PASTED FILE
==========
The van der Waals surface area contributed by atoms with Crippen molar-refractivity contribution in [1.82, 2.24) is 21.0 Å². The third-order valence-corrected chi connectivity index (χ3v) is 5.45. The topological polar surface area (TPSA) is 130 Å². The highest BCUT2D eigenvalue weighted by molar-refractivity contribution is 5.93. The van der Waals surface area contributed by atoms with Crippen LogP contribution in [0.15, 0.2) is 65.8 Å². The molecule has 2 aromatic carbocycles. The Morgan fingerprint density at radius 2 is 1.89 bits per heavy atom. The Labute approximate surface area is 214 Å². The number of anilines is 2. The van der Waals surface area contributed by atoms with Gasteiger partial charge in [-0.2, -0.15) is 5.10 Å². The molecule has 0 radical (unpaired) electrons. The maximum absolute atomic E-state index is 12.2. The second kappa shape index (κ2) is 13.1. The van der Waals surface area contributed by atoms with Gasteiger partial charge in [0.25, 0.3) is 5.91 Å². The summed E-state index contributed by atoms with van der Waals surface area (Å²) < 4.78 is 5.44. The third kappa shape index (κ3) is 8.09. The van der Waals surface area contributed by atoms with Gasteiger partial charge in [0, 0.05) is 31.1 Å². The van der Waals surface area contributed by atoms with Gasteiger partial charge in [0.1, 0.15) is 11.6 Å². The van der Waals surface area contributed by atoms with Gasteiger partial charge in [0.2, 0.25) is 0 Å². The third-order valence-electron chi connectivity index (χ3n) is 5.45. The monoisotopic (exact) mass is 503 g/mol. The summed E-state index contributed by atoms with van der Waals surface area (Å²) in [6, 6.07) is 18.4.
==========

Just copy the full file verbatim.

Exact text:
The van der Waals surface area contributed by atoms with Crippen molar-refractivity contribution in [1.82, 2.24) is 21.0 Å². The third-order valence-corrected chi connectivity index (χ3v) is 5.45. The topological polar surface area (TPSA) is 130 Å². The highest BCUT2D eigenvalue weighted by molar-refractivity contribution is 5.93. The van der Waals surface area contributed by atoms with Crippen LogP contribution in [0.15, 0.2) is 65.8 Å². The molecule has 2 aromatic carbocycles. The Morgan fingerprint density at radius 2 is 1.89 bits per heavy atom. The Labute approximate surface area is 214 Å². The number of anilines is 2. The van der Waals surface area contributed by atoms with Gasteiger partial charge in [-0.2, -0.15) is 5.10 Å². The molecule has 0 radical (unpaired) electrons. The maximum absolute atomic E-state index is 12.2. The second kappa shape index (κ2) is 13.1. The van der Waals surface area contributed by atoms with Gasteiger partial charge in [0.25, 0.3) is 5.91 Å². The summed E-state index contributed by atoms with van der Waals surface area (Å²) < 4.78 is 5.44. The third kappa shape index (κ3) is 8.09. The van der Waals surface area contributed by atoms with Gasteiger partial charge in [0, 0.05) is 31.1 Å². The van der Waals surface area contributed by atoms with Gasteiger partial charge in [0.1, 0.15) is 11.6 Å². The van der Waals surface area contributed by atoms with Gasteiger partial charge in [0.2, 0.25) is 0 Å². The third-order valence-electron chi connectivity index (χ3n) is 5.45. The monoisotopic (exact) mass is 503 g/mol. The summed E-state index contributed by atoms with van der Waals surface area (Å²) in [6, 6.07) is 18.4.